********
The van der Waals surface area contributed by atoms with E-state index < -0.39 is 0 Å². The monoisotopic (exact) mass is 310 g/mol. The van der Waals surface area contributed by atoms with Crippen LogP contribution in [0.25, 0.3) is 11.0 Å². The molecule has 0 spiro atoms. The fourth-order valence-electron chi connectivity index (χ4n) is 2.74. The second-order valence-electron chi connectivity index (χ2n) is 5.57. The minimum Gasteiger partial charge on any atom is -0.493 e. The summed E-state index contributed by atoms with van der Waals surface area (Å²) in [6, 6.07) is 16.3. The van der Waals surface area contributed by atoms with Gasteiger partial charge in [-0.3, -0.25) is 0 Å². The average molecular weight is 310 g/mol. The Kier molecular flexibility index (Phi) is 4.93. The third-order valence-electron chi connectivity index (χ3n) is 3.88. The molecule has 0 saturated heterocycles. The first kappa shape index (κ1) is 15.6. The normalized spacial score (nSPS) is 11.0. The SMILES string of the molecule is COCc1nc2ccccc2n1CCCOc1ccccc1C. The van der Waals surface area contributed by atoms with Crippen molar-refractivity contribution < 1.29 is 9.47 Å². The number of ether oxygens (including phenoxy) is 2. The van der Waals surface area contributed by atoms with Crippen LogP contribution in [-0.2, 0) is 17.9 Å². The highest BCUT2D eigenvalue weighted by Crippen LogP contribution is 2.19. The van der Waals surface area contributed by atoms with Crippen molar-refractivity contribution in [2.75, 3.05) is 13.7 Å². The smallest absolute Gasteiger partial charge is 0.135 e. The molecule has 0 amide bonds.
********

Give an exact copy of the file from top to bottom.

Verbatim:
The van der Waals surface area contributed by atoms with E-state index < -0.39 is 0 Å². The monoisotopic (exact) mass is 310 g/mol. The van der Waals surface area contributed by atoms with Crippen LogP contribution in [0.25, 0.3) is 11.0 Å². The molecule has 0 spiro atoms. The fourth-order valence-electron chi connectivity index (χ4n) is 2.74. The second-order valence-electron chi connectivity index (χ2n) is 5.57. The minimum Gasteiger partial charge on any atom is -0.493 e. The summed E-state index contributed by atoms with van der Waals surface area (Å²) in [6, 6.07) is 16.3. The van der Waals surface area contributed by atoms with Gasteiger partial charge in [-0.3, -0.25) is 0 Å². The average molecular weight is 310 g/mol. The Kier molecular flexibility index (Phi) is 4.93. The third-order valence-electron chi connectivity index (χ3n) is 3.88. The molecule has 0 saturated heterocycles. The first kappa shape index (κ1) is 15.6. The normalized spacial score (nSPS) is 11.0. The SMILES string of the molecule is COCc1nc2ccccc2n1CCCOc1ccccc1C. The van der Waals surface area contributed by atoms with Crippen molar-refractivity contribution < 1.29 is 9.47 Å². The number of ether oxygens (including phenoxy) is 2. The van der Waals surface area contributed by atoms with Crippen LogP contribution in [-0.2, 0) is 17.9 Å². The highest BCUT2D eigenvalue weighted by Crippen LogP contribution is 2.19. The van der Waals surface area contributed by atoms with Crippen molar-refractivity contribution in [2.75, 3.05) is 13.7 Å². The smallest absolute Gasteiger partial charge is 0.135 e. The molecule has 0 amide bonds.